i think you're missing the point of exercises like this one. it is an extremely contrived situation because it has to be to isolate the variable of interest- in this case action vs inaction. pretty much either way the child dies. the question is... can you take the *action* of killing it to save your own life, or is it superior to refrain from performing a "wrong" action even if it means being killed for it? such situations highlight important distinctions we make when contemplating moral dilemmas and give us a clearer understanding of what it is we think is important/relevant to consider. its an investigation of the nature of ethics rather than the attempt to apply ethics to everyday problems.
evidently i only come to ddo to avoid doing homework...
ConservativePolitico
Posts: 8,210
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12/31/2011 11:34:58 PM
Posted: 4 years ago
At 12/31/2011 9:06:42 PM, belle wrote:
At 12/31/2011 8:05:40 PM, Lasagna wrote:
At 12/31/2011 4:30:36 PM, socialpinko wrote:
At 12/30/2011 1:34:39 PM, Lasagna wrote:
Catch-22s are not a good gauge of moral consequence. If some blood-thirsty murderor is giving you a choice to kill one person or another, then there isn't much opportunity for you to make any moral choices. There is morality in everything we do, yet much of the discussion lies solely in absurd examples.

The point is that an absurd example allows us to focus more on the principles involved than on the situation since there is no easy answer. Examples like this allow us to gauge the actual scope of the problem more easily.

Your confusing absurdity with magnitude. As Plato did in The Republic, he sought to construct a state to demonstrate justice in the individual, where justice is more subtle and not as easily discerned. I often use extremes to demonstrate my points for this very reason. But we are not increasing magnitude here, we are simply creating more confusion than we started with. Natural situations rarely exist where someone would have to, say, murder a baby to save x lives. When this does occur it is only because a human mind is artificially creating the situation, I.e, a murderor is creating a sick game or otherwise troublesome scenario just to create this moral "dilemma." In actuality, the "bad guys" in these scenarios are the only actual moral actors; the actions of the victims are of little to no moral consequence whatsoever.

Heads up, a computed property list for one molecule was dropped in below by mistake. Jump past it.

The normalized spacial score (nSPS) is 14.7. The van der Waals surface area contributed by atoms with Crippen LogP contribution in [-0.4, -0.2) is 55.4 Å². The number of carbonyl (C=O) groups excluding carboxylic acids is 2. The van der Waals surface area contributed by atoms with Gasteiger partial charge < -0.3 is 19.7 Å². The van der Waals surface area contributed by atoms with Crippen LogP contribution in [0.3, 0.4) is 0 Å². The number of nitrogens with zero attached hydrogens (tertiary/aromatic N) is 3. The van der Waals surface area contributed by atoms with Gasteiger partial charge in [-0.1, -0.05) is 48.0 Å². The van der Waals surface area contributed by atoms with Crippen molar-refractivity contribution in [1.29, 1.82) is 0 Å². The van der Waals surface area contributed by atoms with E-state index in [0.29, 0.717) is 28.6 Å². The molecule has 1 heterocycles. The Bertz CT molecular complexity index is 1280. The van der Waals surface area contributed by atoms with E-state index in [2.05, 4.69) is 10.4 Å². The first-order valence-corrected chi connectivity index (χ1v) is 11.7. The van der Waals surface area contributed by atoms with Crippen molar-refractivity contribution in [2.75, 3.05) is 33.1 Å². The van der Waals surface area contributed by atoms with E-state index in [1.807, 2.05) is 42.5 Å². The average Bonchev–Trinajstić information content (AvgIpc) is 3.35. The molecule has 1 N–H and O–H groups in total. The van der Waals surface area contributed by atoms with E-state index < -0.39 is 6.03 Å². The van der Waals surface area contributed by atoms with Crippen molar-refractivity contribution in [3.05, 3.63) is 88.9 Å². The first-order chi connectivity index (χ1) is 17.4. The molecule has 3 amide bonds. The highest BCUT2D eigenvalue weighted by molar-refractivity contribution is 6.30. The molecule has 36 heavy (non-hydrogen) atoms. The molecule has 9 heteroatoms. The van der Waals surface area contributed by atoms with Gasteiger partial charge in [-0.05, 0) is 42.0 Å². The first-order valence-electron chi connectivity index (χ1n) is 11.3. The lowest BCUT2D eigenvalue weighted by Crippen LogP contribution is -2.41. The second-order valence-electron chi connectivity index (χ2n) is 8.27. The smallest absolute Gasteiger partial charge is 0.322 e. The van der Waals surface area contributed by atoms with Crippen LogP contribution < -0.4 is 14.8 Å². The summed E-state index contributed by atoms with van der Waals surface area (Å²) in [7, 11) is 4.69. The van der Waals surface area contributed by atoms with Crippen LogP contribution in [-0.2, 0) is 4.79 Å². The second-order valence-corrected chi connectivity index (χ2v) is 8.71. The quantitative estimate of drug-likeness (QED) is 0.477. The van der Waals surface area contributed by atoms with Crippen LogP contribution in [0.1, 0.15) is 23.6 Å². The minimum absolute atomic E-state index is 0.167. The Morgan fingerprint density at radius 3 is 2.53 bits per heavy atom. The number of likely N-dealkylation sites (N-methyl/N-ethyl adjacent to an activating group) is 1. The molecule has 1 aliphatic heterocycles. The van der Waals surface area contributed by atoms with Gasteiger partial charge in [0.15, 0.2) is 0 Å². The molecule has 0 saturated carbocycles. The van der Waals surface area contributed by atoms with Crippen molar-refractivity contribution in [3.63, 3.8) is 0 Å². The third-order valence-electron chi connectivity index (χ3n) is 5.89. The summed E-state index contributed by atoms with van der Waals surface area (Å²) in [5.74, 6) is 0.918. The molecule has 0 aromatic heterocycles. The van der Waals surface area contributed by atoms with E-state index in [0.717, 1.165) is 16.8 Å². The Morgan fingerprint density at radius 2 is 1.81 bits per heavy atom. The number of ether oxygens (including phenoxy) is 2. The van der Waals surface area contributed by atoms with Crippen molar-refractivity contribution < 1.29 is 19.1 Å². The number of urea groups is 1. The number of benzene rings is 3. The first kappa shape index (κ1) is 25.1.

i think you're missing the point of exercises like this one. it is an extremely contrived situation because it has to be to isolate the variable of interest- in this case action vs inaction. pretty much either way the child dies. the question is... can you take the *action* of killing it to save your own life, or is it superior to refrain from performing a "wrong" action even if it means being killed for it? such situations highlight important distinctions we make when contemplating moral dilemmas and give us a clearer understanding of what it is we think is important/relevant to consider. its an investigation of the nature of ethics rather than the attempt to apply ethics to everyday problems.

Yes exactly. Personally I choose inaction because then the moral negative is preformed by another party and not yourself.
MarquisX
Posts: 925
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1/1/2012 12:44:41 AM